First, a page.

At this age, your child may be showing more interest in playing games, especially ones that seem repetitive. He/she is more interested in other children but the concept of sharing is only just developing. The ability to feed or dress him/herself is increasing, and he/she is starting to let you know their likes and dislikes. A sense of independence is developing and you may start hearing the words ‘I can do it myself’!
When your toddler becomes tired or overtired, the most important sign to look for is drowsiness plus one or more of the following non-verbal cues.
Toddler tired signs
- heavy eyelids and glazed, dull eyes
- still, quiet, not very alert
- irritable, restless
- grizzling, fussy
- sucking her thumb or a dummy, if she uses one
- searching for her special blanket, toy or comforter
Respond to her tired signs by reducing stimulation and adopting a calm and soothing presence. She needs you to tell her she’s tired so that she can begin to understand what it feels like to be tired, and that this feeling means she needs to go to bed and have a sleep.
Once you have noticed she’s tired and ready for a sleep, prepare your toddler for going to bed. The bedtime routine you use will depend on the time of day and her age. For example, if it’s a daytime nap you might simply put the toys away, talk to her quietly, pick her up and give her a cuddle, then move on to a short, quiet, calming and predictable bedtime routine to help her wind down and get ready to lie down in her cot or bed, depending on her age. If it’s night time, close the curtains in her room and turn off the lights.
For her first 12 months, you may have had a familiar, predictable bedtime routine for your baby. Now that your toddler’s day fits more closely to the family’s routines, she will definitely need a comforting routine each evening that signals that it’s the end of the day and time for her long night-time sleep. This will give her time to wind down, relax with you and get ready for bed and sleep. The same, familiar, calming bedtime routine will usually result in her falling asleep more quickly and may also reduce any anxiety or disruptive behaviours at this time.
Night-time routines usually include a bath. Even though baths are fun, they are always warm and relaxing; you know yourself how a bath feels. Routines include a nappy change, teeth cleaning, cuddles and a quiet story together, and tucking in or placing her in a sleeping bag, depending on her age. Some parents and toddlers have a favourite quiet song they like to sing at bedtime. These quiet wind-down routines are always followed by moving your toddler into her cot or bed and an affectionate kiss goodnight. Your toddler thrives on your affection. Her brain grows stronger and healthy neural connections are made every time you touch her, gently kiss her and tell her you love her.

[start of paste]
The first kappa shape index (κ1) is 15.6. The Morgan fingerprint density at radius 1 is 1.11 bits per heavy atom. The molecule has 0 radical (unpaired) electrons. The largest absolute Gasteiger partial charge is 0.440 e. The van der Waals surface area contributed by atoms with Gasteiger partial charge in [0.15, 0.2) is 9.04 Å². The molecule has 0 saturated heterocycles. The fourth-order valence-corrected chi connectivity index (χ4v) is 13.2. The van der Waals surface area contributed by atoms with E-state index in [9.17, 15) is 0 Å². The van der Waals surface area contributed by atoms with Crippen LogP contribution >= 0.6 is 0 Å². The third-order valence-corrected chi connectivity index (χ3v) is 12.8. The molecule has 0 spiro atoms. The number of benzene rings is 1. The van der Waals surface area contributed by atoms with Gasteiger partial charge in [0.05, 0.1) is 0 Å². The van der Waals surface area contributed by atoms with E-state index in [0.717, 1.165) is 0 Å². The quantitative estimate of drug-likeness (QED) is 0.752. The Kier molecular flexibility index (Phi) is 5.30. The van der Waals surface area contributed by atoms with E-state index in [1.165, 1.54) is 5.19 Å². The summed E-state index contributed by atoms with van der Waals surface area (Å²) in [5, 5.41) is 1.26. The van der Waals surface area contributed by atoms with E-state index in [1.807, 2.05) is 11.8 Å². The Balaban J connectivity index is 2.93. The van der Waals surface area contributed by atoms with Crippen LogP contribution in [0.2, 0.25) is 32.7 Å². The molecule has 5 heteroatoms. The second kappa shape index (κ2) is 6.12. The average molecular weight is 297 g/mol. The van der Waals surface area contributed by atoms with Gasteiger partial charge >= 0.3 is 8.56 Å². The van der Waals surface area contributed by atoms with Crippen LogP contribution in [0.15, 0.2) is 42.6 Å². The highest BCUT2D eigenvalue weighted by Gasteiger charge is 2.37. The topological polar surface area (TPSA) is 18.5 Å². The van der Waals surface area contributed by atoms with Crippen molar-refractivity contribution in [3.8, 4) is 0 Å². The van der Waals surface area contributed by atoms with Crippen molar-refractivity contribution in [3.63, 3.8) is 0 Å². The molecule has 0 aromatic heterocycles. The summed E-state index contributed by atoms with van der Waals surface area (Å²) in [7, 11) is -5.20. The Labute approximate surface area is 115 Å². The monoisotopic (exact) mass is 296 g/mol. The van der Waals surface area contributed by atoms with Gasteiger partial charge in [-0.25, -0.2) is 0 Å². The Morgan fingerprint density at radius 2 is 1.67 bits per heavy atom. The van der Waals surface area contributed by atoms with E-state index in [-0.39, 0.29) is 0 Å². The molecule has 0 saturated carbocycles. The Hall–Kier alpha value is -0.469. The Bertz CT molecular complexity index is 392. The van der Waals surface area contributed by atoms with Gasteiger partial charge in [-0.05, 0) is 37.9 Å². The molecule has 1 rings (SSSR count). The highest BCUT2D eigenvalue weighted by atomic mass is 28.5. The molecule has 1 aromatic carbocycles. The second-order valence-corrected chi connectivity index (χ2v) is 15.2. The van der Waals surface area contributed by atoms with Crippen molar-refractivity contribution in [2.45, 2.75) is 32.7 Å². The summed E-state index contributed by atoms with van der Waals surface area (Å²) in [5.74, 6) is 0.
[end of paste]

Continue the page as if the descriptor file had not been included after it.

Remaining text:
If your toddler has chosen a special blanket, toy or comforter, she will need this as part of her bedtime routine. At around or after the stage when your baby experiences separation anxiety, she will choose the blanket or toy that will become her special comforter. It’s thought that the special object your baby chooses provides her with comfort and security in your absence. That’s why this object is so important to her when she separates from you to go to bed and to help her calm down when she gets upset. No one can choose this object for her, this is something she has to choose for herself.
Once you have finished your routine and your toddler is drowsy and ready for sleep, put her into her cot or bed awake, kiss her goodnight and leave her to fall asleep.
Always ensure that the cot sides are up and securely in place.
Here are some Tresillian settling strategies to try if your toddler still has difficulties going to sleep on her own and wakes through the night.
Toddler settling strategies
- If you have tried putting your toddler to bed and she continues to be distressed or she’s crying, pick her up and cuddle her until she’s calm. And check her nappy. You can then attempt to resettle her.
- Speak gently and quietly to reassure her, such as telling her, ‘It’s time for sleep’. You want to encourage a state of calm.
- Once she’s calm again, position her comfortably on her back in her cot or bed while she’s still awake.
- If she still doesn’t respond and she cries, pick her up again and cuddle her until she’s calm.
- You could try giving her a drink of water but nothing else.
- If she’s very upset, then try staying in the room until she falls asleep. You could sit on a chair quietly. The length of time it takes to calm your toddler will decrease as she begins to calm herself and self-settles to sleep.
- If you find your toddler needs you to stay in the room while she falls asleep, try sitting on a chair beside her cot or her bed, and then, over time, gradually move your chair a little further away as she gains more confidence in her ability to fall asleep without you being quite so close. Eventually, move your chair until you are sitting near or just outside the door, responding to her with your gentle voice if she checks that you’re still there. You might like to try the parental presence settling technique if your toddler is anxious about separating from you at sleep time.